My most distant memory of prayer in worship goes back to the “long prayer” in the Reformed Church in the Netherlands. Long it was, as the dominee covered our personal and communal sins; the needs of God’s kingdom and the Dutch kingdom as well as the rest of the world; the suffering of Sister Jacoba, who had pain in her left kidney; the cause of missions in Suriname; and an outline of the sermon. I am sure that the prayer was a pleasing odor to the Lord, but I am also grateful that in most churches today the prayers are divided into shorter units spread throughout the service.
A great contrast to these prayers are the ones I was privileged to lead in Jamaica. Having taught several times at the Jamaican Theological Seminary (the Lord always called during a Michigan January, and I always answered the call), I also preached in local churches. Although my prayers were probably not up to the customary volume and intensity, the encouragement of loud “Amens,” “Yes, Jesus!” and “Pray it again, brother,” usually led to a wonderful upsurge of emotional and spiritual intensity.
During the past year I have been attending morning prayers at Grace Episcopal Church. It is a wonderful service. The repetition of the ancient prayers has been a genuine blessing; phrases like, “O Lord, have mercy upon us, spare thou those who confess their faults, restore thou those who are penitent . . .” have become imprinted on my mind and soul. My only disappointment is the wordiness of the service. In twenty minutes we often cover seven Scripture passages and as many as eight different prayers and collects. There’s very little time to catch our breath or for times of meditation and silence.
I have also learned different types of contemplative prayer. Lectio divina (praying Scripture) involves the repeated reading of a Scripture passage, often focusing on a small unit, and then intensely meditating on and praying these words. One goes beyond the “meaning” and appropriates the Word in a personal, spiritual manner. Such prayers can be done privately or in small groups or can be incorporated in the prayers of public worship.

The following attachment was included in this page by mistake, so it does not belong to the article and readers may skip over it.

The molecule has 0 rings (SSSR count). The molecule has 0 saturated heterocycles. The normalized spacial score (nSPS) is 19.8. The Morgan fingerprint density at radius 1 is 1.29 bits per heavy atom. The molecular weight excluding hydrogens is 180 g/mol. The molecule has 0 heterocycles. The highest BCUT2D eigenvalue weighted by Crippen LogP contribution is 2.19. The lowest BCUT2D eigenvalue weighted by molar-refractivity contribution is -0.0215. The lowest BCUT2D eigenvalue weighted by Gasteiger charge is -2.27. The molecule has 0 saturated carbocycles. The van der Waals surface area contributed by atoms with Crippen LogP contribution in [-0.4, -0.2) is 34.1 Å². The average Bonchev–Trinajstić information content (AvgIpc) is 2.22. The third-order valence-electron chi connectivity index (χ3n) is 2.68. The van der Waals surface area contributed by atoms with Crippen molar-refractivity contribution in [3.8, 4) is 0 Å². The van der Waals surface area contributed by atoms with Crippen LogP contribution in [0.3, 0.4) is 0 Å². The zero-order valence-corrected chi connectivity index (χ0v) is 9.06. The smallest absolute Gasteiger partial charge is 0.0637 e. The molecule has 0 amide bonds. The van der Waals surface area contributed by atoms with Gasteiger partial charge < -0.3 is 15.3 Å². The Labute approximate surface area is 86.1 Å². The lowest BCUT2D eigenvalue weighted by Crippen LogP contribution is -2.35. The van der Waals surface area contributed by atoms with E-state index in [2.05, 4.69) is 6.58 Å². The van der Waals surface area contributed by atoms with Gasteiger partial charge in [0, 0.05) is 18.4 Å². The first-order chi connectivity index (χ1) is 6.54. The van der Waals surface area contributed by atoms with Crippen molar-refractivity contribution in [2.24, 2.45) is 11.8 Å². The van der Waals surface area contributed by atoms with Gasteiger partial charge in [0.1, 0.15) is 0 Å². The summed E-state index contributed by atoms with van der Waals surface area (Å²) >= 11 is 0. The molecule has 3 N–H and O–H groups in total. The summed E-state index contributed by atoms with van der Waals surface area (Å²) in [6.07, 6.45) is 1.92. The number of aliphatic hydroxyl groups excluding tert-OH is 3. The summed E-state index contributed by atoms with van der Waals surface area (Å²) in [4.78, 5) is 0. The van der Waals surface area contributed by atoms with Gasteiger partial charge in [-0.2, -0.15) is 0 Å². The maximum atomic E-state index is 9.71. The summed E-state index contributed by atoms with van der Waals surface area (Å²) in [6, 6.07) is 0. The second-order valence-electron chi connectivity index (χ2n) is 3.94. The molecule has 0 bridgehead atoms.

I have more questions about centering prayer, another form of contemplative prayer. It calls for restful surroundings, a comfortable sitting position, and preferably fifteen to twenty minutes of deep quiet. The idea is to choose a word, perhaps Jesus or mercy—just about any word with a sacred connotation is appropriate. But the word is used sparingly. Centering prayer is not about words or even thoughts. Instead, one abandons words and thoughts and images, all things sensory and rational, in order to enter a deeper spiritual, timeless, inner self.
Perhaps I’m mystically challenged. I have not been able to practice centering prayer very well. I am also uneasy about some of the principles of this contemplative prayer. It tries to find support in biblical texts that refer to union with Christ. That teaching is, of course, a rich biblical principle, and so is the text “you may participate in the divine nature” (2 Pet. 1:4). But I doubt very much if those teachings match centering prayer interpretations: “We are no longer conscious of the Son, our Lord Jesus; our relation with him is one of pure consciousness, or subjective identification. We have entered in some way into the inner consciousness of the Trinity, sharing the Son’s relation to his Father in the Holy Spirit” (M. Basil Pennington, Centered Living, p. 96). Such notions run counter to the biblical teaching about the separation between Creator and creature. So does the idea that we find the divine in our deepest being; that view seems very different from the doctrine of being created in God’s image. Also, centering prayer seems to segue readily into oriental mysticism, with borrowings from Swami Satchidanandaji and others in the Hindu tradition.
Still, other forms of contemplative prayer do encourage spiritual growth. Protestants have not been noted for diligence in contemplative prayer, but many Christians can testify to the rich spiritual experience and increasing depth in one’s devotional life that result from such prayer.
Finally, I am often encouraged by giants in faith and prayer. And sometimes the word of a fellow struggler keeps me from undue discouragement. The late Lewis Smedes, long-time professor at Fuller Theological Seminary, encouraged thousands of readers with his wonderfully pastoral books. But even this great man of God admits, “I have never been able to pray for longer than ten minutes at a time” (My God and I: A Spiritual Memoir). He’s probably encouraging us right now to hang in there and pray the best we can.
The Lenten season calls us in a special way to a time of prayer; our ongoing prayer must still be, “Lord, teach us to pray.” Let’s learn again in this season what it means to “pray without ceasing.”